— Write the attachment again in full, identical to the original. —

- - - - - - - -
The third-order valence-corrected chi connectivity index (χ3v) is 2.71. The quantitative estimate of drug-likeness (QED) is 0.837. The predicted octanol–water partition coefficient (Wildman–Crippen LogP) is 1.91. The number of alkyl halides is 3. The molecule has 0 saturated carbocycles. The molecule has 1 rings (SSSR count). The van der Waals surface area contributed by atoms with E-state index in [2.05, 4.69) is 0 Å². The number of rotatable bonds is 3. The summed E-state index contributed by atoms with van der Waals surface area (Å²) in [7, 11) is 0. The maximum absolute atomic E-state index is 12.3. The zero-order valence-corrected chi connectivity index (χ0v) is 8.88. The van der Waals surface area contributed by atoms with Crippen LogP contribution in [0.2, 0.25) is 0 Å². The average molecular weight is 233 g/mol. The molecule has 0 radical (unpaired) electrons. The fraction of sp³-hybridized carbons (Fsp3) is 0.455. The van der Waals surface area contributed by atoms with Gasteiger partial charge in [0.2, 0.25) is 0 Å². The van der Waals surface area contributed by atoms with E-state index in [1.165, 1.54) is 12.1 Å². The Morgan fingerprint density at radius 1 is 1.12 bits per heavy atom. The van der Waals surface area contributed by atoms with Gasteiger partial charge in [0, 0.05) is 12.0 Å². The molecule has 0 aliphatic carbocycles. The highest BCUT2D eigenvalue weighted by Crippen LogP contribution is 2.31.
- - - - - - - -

The third-order valence-corrected chi connectivity index (χ3v) is 2.71. The quantitative estimate of drug-likeness (QED) is 0.837. The predicted octanol–water partition coefficient (Wildman–Crippen LogP) is 1.91. The number of alkyl halides is 3. The molecule has 0 saturated carbocycles. The molecule has 1 rings (SSSR count). The van der Waals surface area contributed by atoms with E-state index in [2.05, 4.69) is 0 Å². The number of rotatable bonds is 3. The summed E-state index contributed by atoms with van der Waals surface area (Å²) in [7, 11) is 0. The maximum absolute atomic E-state index is 12.3. The zero-order valence-corrected chi connectivity index (χ0v) is 8.88. The van der Waals surface area contributed by atoms with Crippen LogP contribution in [0.2, 0.25) is 0 Å². The average molecular weight is 233 g/mol. The molecule has 0 radical (unpaired) electrons. The fraction of sp³-hybridized carbons (Fsp3) is 0.455. The van der Waals surface area contributed by atoms with Gasteiger partial charge in [0.2, 0.25) is 0 Å². The van der Waals surface area contributed by atoms with E-state index in [1.165, 1.54) is 12.1 Å². The Morgan fingerprint density at radius 1 is 1.12 bits per heavy atom. The van der Waals surface area contributed by atoms with Gasteiger partial charge in [0, 0.05) is 12.0 Å². The molecule has 0 aliphatic carbocycles. The highest BCUT2D eigenvalue weighted by Crippen LogP contribution is 2.31.